3. Speak to the highest denominator: This is an important event. People from all levels will be there listening to you. Even with the broad spectrum of people in attendance, always perform for the people whose standards are the highest rather than for your most complacent audience members. This is your moment to shine for your boss, your boss’s boss, and even his or her boss. These people expect a lot from you, so be sure to deliver.
  4. Step out of the PowerPoint Box: Yes, PowerPoint is helpful…it’s even cool. But how about not using PowerPoint…at all. Think about the endless possibilities of doing something different and unexpected, like a treasure hunt or a group game. If you must use PowerPoint, design it with color, images, and sound. Use lively video clips or interactive pieces to entertain, educate, motivate, and inspire.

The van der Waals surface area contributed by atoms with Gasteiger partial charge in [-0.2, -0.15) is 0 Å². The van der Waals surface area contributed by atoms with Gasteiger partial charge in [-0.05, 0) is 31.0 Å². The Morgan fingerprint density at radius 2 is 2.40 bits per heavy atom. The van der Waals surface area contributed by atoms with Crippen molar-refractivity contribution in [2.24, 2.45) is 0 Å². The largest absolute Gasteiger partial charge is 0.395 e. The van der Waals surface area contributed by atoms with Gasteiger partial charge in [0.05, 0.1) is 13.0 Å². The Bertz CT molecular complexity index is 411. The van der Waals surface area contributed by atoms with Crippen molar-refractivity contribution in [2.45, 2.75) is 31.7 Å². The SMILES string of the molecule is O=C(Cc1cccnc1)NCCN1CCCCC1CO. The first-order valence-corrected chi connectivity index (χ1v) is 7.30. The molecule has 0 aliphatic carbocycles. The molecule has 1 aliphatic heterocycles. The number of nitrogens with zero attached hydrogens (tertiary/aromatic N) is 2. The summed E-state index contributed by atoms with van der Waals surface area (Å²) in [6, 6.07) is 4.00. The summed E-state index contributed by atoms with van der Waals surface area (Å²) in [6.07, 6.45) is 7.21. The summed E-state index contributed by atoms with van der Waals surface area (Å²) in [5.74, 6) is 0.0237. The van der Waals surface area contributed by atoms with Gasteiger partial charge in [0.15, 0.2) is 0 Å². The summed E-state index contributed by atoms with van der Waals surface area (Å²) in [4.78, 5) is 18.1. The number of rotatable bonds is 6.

5. Build in audience participation and involvement: Deliver your message with a light and creative touch. No matter how big the group, you can still get them talking to each other by pairing them up and asking them to share stories or to brainstorm ideas. Use your sense of humor, even if it’s modest. Tell inspiring stories and use examples to drive the message home.

Annual company and industry meeting status quo can have a powerful impact on your performance. You could fall in line, do the same old boring PowerPoint, and ignore the greater needs of your audience; however, if you do, you miss a great opportunity to truly excite and inspire others to act in a positive way. It takes confidence to pay it forward, but when you do you set off a chain reaction. Suddenly everyone’s presentations are more passionate, more creative, and more engaging—and everyone wins.